Introduction: Make a Basic Loom With PVC Pipe
This tutorial goes over how to make a simple loom for weaving out of the affordable and easy-to-find material, PVC!
I wanted to build a loom because I had seen a lot of super cute weaving projects in home-design blogs lately and always thought 'I could make that!' - When Instructables launched the Weaving Challenge, I finally was motivated to get this Instructable up (even if I can't win :D)!
For some further context about this project, I had no previous weaving experience and learned a lot as I went. I try my best to include weaving vocabulary definitions as I go, but by all means, drop me a comment if anything needs further clarification.
Happy reading, I be-weave that you can make your own loom too!
Step 1: Tools and Materials
Here are all the tools and materials I use in this build. I like using PVC a lot because they are a little bit like giant structural Tinker Toys. A lot of this stuff I had lying around as scraps from old Instructables projects, specifically my PVC Class. If you want to get started learning tips and tricks about how to work with PVC, this FREE CLASS is full of helpful tips. :D The links below are affiliate links, all proceeds from this go straight back into tools and materials for my next Instructable - thanks for your support and understanding. Also, all of the PVC is SUPER CHEAP at your local hardware store, I definitely recommend shopping there first before ordering anything online.
- PVC cutting tool
- Center punch tool
- Philips driver for the drill
- 2x Speed clamps
- Deadblow hammer
- Scissors for yarn and string
- 4x 24" 3/4" schedule 40 PVC pipe
- 2x 20" 3/4" schedule 40 PVC pipe
- 2x 6" 3/4" schedule 40 PVC pipe
- 2x 3/4" 90-degree joints
- 2x 3/4" 45-degree joints
- 2x 3/4" 3-way elbow joints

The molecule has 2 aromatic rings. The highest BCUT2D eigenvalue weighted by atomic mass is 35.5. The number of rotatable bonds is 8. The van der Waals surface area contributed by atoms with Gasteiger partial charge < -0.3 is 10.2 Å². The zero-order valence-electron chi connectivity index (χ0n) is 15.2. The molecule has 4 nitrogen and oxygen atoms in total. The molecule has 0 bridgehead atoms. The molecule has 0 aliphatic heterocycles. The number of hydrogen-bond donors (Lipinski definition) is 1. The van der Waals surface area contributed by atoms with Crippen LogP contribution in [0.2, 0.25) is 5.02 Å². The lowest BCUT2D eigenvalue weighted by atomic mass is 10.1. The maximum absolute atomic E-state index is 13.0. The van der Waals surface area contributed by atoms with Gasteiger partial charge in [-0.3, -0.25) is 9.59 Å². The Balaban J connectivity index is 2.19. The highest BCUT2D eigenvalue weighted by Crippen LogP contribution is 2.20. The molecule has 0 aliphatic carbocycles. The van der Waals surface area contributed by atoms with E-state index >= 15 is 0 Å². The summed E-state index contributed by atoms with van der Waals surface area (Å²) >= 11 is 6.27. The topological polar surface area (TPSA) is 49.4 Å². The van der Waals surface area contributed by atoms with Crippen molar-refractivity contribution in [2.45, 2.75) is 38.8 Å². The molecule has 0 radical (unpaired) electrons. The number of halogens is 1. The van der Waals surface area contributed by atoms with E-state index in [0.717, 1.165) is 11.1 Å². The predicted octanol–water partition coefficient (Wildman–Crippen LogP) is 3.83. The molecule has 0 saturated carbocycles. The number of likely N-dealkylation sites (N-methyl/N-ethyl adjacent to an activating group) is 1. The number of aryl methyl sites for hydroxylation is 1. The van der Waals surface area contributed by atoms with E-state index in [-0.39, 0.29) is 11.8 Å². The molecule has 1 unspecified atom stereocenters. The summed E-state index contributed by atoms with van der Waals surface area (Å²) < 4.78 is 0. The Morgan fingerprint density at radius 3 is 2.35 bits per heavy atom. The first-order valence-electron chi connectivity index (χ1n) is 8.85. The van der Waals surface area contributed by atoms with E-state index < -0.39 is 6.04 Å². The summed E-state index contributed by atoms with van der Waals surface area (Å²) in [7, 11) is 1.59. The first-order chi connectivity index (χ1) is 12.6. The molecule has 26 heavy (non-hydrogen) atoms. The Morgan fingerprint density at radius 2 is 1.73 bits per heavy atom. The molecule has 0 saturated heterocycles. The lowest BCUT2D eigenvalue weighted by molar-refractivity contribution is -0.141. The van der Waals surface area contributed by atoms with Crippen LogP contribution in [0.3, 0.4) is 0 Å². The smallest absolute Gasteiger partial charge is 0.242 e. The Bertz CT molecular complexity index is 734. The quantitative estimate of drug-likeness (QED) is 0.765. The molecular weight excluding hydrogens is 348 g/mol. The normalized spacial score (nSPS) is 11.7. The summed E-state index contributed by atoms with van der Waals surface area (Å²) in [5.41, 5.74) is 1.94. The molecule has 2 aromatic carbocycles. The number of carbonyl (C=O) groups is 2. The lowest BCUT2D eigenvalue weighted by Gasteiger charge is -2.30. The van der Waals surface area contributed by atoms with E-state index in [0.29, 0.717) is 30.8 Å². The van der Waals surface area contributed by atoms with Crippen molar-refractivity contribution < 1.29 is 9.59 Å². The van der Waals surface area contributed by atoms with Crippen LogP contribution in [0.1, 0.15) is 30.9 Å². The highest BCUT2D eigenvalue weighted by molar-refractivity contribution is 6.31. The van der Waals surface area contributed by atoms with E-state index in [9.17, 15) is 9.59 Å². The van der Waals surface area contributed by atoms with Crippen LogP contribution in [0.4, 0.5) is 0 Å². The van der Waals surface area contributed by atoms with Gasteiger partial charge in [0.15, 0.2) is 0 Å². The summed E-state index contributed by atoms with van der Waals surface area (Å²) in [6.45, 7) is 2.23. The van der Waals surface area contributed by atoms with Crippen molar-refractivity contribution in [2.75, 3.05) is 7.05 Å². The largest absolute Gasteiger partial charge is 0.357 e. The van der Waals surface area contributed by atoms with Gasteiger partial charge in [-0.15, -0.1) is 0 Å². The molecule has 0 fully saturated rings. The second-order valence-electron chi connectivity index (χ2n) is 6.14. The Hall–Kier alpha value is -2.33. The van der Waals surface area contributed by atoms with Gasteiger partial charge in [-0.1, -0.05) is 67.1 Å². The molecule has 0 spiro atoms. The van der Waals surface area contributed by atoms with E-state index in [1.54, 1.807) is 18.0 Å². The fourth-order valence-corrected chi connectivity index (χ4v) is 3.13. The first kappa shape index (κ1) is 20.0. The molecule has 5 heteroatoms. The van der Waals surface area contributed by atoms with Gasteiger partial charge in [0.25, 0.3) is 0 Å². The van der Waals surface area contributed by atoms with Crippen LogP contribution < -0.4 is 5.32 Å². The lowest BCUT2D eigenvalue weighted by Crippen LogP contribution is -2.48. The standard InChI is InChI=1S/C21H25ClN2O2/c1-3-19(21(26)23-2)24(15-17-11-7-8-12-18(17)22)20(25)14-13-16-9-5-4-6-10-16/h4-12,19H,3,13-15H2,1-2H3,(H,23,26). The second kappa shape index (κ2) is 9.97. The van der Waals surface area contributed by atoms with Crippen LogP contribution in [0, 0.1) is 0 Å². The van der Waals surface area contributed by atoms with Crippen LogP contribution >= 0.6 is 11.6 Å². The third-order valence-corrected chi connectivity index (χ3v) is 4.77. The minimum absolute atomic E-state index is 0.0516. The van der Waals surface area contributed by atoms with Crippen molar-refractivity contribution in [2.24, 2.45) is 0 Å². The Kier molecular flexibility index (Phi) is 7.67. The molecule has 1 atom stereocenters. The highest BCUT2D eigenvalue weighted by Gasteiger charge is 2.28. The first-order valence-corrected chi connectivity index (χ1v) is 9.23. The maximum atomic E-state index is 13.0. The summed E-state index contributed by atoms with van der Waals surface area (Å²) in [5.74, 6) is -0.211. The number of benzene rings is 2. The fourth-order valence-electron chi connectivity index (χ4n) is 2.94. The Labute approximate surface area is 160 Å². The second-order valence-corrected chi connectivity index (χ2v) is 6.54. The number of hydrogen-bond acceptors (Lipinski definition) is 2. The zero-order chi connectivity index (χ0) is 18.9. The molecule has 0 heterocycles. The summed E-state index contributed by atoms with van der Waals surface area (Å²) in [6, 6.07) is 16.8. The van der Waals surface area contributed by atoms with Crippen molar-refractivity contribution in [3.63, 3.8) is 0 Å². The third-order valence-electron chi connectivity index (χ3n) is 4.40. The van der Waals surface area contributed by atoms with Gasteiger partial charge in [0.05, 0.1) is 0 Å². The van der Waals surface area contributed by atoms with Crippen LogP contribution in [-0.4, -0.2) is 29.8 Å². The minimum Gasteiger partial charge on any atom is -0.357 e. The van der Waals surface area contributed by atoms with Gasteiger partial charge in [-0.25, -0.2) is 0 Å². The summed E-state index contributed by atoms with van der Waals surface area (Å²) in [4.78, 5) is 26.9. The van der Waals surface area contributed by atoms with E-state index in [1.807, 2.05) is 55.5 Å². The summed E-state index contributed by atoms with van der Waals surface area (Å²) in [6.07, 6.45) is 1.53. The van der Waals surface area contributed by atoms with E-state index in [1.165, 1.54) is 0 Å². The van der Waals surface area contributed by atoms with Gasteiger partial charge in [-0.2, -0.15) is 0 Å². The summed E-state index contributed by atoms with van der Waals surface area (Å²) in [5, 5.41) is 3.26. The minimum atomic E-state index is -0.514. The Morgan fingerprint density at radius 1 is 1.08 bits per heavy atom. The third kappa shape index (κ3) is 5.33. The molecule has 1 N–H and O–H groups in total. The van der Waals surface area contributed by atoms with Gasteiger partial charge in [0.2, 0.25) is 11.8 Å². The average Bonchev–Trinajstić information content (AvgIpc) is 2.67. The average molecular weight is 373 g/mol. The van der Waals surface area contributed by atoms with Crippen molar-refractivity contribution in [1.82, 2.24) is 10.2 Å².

- 2x 3/4" end caps
- 100x #6 self-tapping screws - not sheet metal screws, the screw heads are too large to sit next to one another :P
- String and yarn
- Cardboard scraps
Helpful but not necessary
- Notebook for doing math (I love my little Instructables pocket notebook :D)
- Bone folder (you'll see how I use this in step 10)
- Rubber feet (to stabilize the loom if it skids while you're using it)
- I don't think any of my projects are complete with blue masking tape, it really is helpful for making impermanent marks on projects :P
- Philips head screwdriver
If you end up buying 3/4" PVC from your local hardware store, you'll need 2x 10' lengths, or 7x 2' lengths to complete the project.
Step 2: Marking Where the Pegs Will Go
I applied masking tape to the PVC pipe and then used measuring tape and permanent pen to mark out 1/2" distances starting and stopping 1" from each end so that the joint can still slide all the way on to the pipe later.
Drawing a straight line on a cylindrical surface is a pain, so....tape to the rescue! I've learned from previous dealings with PVC that the easiest way to make markings along the curved surface of the pipe is best with a guide adhered to the surface, versus holding a wiggly tape measure in place. :P
Step 3: Punching and Drilling in Pegs